When I put myself up for Circuit Visitor of Rochester-West I had two ideas in the back on my mind. The first would go under the label fraternity. I’ve been in this circuit and this district 12+ years, and the relative lack of brotherhood hurts. Especially when I hear the experiences of others elsewhere. This is part of what I’ve taken to saying in other forums “the theology didn’t fail, the sociology did.” All those faithful women that used to run the social aspects of congregations? Gone, or no longer feeling the burden to carry them. The honest brotherhood of disciples? Seemingly gone, in its place an ersatz therapeutic bonhomie and a retirement plan. I wanted to attempt to address that. One of the ways I did that was through starting a content heavy newsletter that a friend calls my epistles. I hoped to model and encourage by sharing and expressing some of my struggles in the office and how I worked through them theologically. Take a look at my publications for a good idea. I was hoping it might encourage a sense of shared mission and honest exchange. Not psychology, but fraternity.
The second idea in the back of my mind was that the animating force of any brotherhood was the Word of God, Christ our brother. Which is why I insisted on a solid bible study in our circuit winkels. Something that had not been happening prior. It is part of why when I hosted I composed a fresh sermon with the winkel in mind. It is also why “my epistles” were invitations to solid theology. If all I was after was the Elks, my favorite member of St. Mark’s could have gotten me in there. The church is not the Elks.
The LORD knows that there are lots of “unsolvable” questions before us collectively. How do we arrange ourselves? With a year long effort at re-doing our circuits that is reshuffled at the last minute? That doesn’t pay attention to the reality of congregations other than building in “future loss safety margin?” This is a much deeper question than voting circuits. Are there not ways that instead of being in competition we could arrange ourselves for solidarity and local mission? The virtual church that many of us started in February is now three churches: the in person, the online and the missing. Can a sacramental church really do virtual? Are you really ever going to get someone who came in the virtual door, to come in the real door? Are you going to get people who have accustomed themselves to virtual church to come back? Is there a way that we could collectively address this so that we don’t have patchwork of underfunded attempts? And then there are the hidden in plain sight issues of what does the district do beyond exist? When was the last mission plant? What was the last teaching or challenge you heard from the President’s office? What was the last thing we collectively did together that wasn’t on auto-pilot?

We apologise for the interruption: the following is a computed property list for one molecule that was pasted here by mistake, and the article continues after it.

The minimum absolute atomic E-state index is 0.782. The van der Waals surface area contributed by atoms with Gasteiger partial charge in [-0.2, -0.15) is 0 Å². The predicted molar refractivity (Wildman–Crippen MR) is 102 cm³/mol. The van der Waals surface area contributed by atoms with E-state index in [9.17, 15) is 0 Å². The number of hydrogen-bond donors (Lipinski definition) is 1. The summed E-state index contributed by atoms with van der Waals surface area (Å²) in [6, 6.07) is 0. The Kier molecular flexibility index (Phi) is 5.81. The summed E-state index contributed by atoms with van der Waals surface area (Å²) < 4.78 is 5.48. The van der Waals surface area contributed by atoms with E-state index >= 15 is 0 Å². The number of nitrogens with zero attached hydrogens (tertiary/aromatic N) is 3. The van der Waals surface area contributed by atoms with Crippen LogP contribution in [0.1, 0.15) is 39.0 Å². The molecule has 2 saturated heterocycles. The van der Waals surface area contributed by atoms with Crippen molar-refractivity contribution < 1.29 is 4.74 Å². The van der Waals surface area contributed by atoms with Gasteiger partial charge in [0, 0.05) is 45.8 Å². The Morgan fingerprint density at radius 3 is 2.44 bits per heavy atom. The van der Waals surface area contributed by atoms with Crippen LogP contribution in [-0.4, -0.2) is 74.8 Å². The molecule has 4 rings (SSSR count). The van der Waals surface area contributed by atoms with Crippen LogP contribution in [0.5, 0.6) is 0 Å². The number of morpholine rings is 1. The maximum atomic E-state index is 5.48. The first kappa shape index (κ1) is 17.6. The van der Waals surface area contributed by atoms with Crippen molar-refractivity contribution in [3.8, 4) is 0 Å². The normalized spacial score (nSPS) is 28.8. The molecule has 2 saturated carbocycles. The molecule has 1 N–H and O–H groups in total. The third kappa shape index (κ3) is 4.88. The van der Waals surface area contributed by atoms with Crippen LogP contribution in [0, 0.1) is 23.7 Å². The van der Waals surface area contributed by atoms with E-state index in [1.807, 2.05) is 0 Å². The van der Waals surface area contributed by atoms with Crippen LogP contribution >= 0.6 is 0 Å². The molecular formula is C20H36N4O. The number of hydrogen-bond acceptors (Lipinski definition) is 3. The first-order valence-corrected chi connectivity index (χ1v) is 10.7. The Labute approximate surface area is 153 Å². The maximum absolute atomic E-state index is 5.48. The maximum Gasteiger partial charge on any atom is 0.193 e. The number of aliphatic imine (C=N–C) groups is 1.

By now you’ve received President Wicher’s note about not running for office again. Nominations will be open from September until January 2021. Given the comments I’ve made here it would not be a big surprise to anyone my saying that I feel like from a leadership perspective the past twelve years have been a void. You might have heard me joke about how we pick our DPs as designed to produce a void. You have to be over 55, but under 60, with 30 years in the ministry and at least 20 in your current place. You have to be from a big enough congregation not to be a loser, but you can’t be from too big a congregation to encourage envy. And you have to appear more energetic than Joe Biden, but not energetic enough that you might actually do something. And most importantly, you must not say what your real agenda is, in fact it is preferable that you not have one.
I break all of those. I don’t care. I’d like to stand for the District Presidency, knowing that it is a quixotic run. (As John Adams sang in 1776 I’m obnoxious and disliked or haven’t you heard.) But I’m running for the very purpose that I will most definitely have an agenda. And along the way hopefully making those who meet my tongue in cheek criteria explain theirs. A bishop’s seat should not just be “it’s his turn.” It should not just be the reward for the best glad-hander. Not when the questions before us are tough, large and existential. The two biggest planks on my agenda would be rebuilding a sense of fraternity in the ministerium, we have chosen a noble task if not an easy one, and an emphasis on a life under the Word which is the call of all Christians. The more practical agenda items, which I’ll be writing up and explaining, would include: focusing resources and the remains of strength, using the office as the public teaching office it was meant to be, and putting real skin in the game that we are in this together. You’ll notice that these are all stewardship points. We have been terrible stewards of the resources and opportunities given to us. I’ll be posting a series of letters here. I hope that you would read them, think about what they are talking about, and ask any other potential candidates to explain their agenda.
So, if anyone is willing to put my name in that nomination pile, I’d be appreciative. I’d be open to talking to you or any of your congregations. If you have any questions please ask. I promise I’ll answer to the best of my ability. And if I don’t call me on it.